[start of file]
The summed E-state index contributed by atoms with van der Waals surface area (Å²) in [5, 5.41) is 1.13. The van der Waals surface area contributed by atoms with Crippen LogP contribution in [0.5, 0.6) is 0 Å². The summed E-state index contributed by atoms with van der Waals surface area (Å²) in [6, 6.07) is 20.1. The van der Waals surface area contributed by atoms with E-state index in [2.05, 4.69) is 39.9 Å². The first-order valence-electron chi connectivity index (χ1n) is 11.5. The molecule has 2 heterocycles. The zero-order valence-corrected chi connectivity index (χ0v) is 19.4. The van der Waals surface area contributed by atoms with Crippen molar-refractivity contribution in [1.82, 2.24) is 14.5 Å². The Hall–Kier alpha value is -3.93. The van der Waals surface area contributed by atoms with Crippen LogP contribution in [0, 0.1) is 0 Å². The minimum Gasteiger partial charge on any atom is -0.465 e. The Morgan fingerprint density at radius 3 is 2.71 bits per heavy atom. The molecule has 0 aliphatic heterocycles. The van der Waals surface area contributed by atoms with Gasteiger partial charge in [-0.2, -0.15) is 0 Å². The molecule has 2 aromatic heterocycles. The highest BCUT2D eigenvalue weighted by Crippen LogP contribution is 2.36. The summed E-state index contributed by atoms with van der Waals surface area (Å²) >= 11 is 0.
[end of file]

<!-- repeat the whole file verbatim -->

The summed E-state index contributed by atoms with van der Waals surface area (Å²) in [5, 5.41) is 1.13. The van der Waals surface area contributed by atoms with Crippen LogP contribution in [0.5, 0.6) is 0 Å². The summed E-state index contributed by atoms with van der Waals surface area (Å²) in [6, 6.07) is 20.1. The van der Waals surface area contributed by atoms with E-state index in [2.05, 4.69) is 39.9 Å². The first-order valence-electron chi connectivity index (χ1n) is 11.5. The molecule has 2 heterocycles. The zero-order valence-corrected chi connectivity index (χ0v) is 19.4. The van der Waals surface area contributed by atoms with Crippen molar-refractivity contribution in [1.82, 2.24) is 14.5 Å². The Hall–Kier alpha value is -3.93. The van der Waals surface area contributed by atoms with Crippen LogP contribution in [0, 0.1) is 0 Å². The minimum Gasteiger partial charge on any atom is -0.465 e. The Morgan fingerprint density at radius 3 is 2.71 bits per heavy atom. The molecule has 0 aliphatic heterocycles. The van der Waals surface area contributed by atoms with Gasteiger partial charge in [-0.2, -0.15) is 0 Å². The molecule has 2 aromatic heterocycles. The highest BCUT2D eigenvalue weighted by Crippen LogP contribution is 2.36. The summed E-state index contributed by atoms with van der Waals surface area (Å²) >= 11 is 0.